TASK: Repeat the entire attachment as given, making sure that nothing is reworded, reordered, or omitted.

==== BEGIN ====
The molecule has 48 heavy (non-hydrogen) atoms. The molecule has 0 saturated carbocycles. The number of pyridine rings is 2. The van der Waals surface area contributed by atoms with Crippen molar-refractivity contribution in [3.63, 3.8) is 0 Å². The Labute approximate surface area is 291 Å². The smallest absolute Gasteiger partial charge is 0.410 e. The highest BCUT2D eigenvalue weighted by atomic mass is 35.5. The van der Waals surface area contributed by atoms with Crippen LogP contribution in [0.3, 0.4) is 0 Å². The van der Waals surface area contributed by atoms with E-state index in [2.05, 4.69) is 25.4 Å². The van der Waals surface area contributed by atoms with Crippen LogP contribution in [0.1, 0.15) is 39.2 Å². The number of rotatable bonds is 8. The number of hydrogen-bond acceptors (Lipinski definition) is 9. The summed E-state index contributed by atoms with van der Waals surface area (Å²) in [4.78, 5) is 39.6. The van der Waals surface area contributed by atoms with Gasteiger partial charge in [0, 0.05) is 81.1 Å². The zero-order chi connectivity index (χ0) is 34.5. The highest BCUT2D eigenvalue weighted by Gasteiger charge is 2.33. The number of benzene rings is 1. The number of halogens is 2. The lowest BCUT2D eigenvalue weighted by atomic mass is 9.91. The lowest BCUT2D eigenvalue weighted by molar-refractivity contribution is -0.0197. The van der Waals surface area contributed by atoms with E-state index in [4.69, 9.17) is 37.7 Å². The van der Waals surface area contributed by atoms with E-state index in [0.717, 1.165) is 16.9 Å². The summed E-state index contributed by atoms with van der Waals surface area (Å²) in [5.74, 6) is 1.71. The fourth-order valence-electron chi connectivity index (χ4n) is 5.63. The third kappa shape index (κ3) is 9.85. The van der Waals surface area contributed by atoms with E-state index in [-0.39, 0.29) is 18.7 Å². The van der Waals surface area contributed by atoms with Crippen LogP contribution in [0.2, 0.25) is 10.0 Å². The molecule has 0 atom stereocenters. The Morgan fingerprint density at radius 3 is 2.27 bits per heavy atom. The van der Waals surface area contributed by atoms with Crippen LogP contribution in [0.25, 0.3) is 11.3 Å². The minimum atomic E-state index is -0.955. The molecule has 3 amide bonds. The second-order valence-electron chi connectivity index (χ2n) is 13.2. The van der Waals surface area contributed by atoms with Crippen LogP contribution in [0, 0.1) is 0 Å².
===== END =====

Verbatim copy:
The molecule has 48 heavy (non-hydrogen) atoms. The molecule has 0 saturated carbocycles. The number of pyridine rings is 2. The van der Waals surface area contributed by atoms with Crippen molar-refractivity contribution in [3.63, 3.8) is 0 Å². The Labute approximate surface area is 291 Å². The smallest absolute Gasteiger partial charge is 0.410 e. The highest BCUT2D eigenvalue weighted by atomic mass is 35.5. The van der Waals surface area contributed by atoms with Crippen LogP contribution in [0.3, 0.4) is 0 Å². The van der Waals surface area contributed by atoms with E-state index in [2.05, 4.69) is 25.4 Å². The van der Waals surface area contributed by atoms with Crippen LogP contribution in [0.1, 0.15) is 39.2 Å². The number of rotatable bonds is 8. The number of hydrogen-bond acceptors (Lipinski definition) is 9. The summed E-state index contributed by atoms with van der Waals surface area (Å²) in [4.78, 5) is 39.6. The van der Waals surface area contributed by atoms with Gasteiger partial charge in [0, 0.05) is 81.1 Å². The zero-order chi connectivity index (χ0) is 34.5. The highest BCUT2D eigenvalue weighted by Gasteiger charge is 2.33. The number of benzene rings is 1. The number of halogens is 2. The lowest BCUT2D eigenvalue weighted by atomic mass is 9.91. The lowest BCUT2D eigenvalue weighted by molar-refractivity contribution is -0.0197. The van der Waals surface area contributed by atoms with E-state index in [4.69, 9.17) is 37.7 Å². The van der Waals surface area contributed by atoms with E-state index in [0.717, 1.165) is 16.9 Å². The summed E-state index contributed by atoms with van der Waals surface area (Å²) in [5.74, 6) is 1.71. The fourth-order valence-electron chi connectivity index (χ4n) is 5.63. The third kappa shape index (κ3) is 9.85. The van der Waals surface area contributed by atoms with E-state index in [-0.39, 0.29) is 18.7 Å². The van der Waals surface area contributed by atoms with Crippen LogP contribution in [0.2, 0.25) is 10.0 Å². The molecule has 0 atom stereocenters. The Morgan fingerprint density at radius 3 is 2.27 bits per heavy atom. The van der Waals surface area contributed by atoms with Crippen LogP contribution in [0.25, 0.3) is 11.3 Å². The minimum atomic E-state index is -0.955. The molecule has 3 amide bonds. The second-order valence-electron chi connectivity index (χ2n) is 13.2. The van der Waals surface area contributed by atoms with Crippen LogP contribution in [0, 0.1) is 0 Å².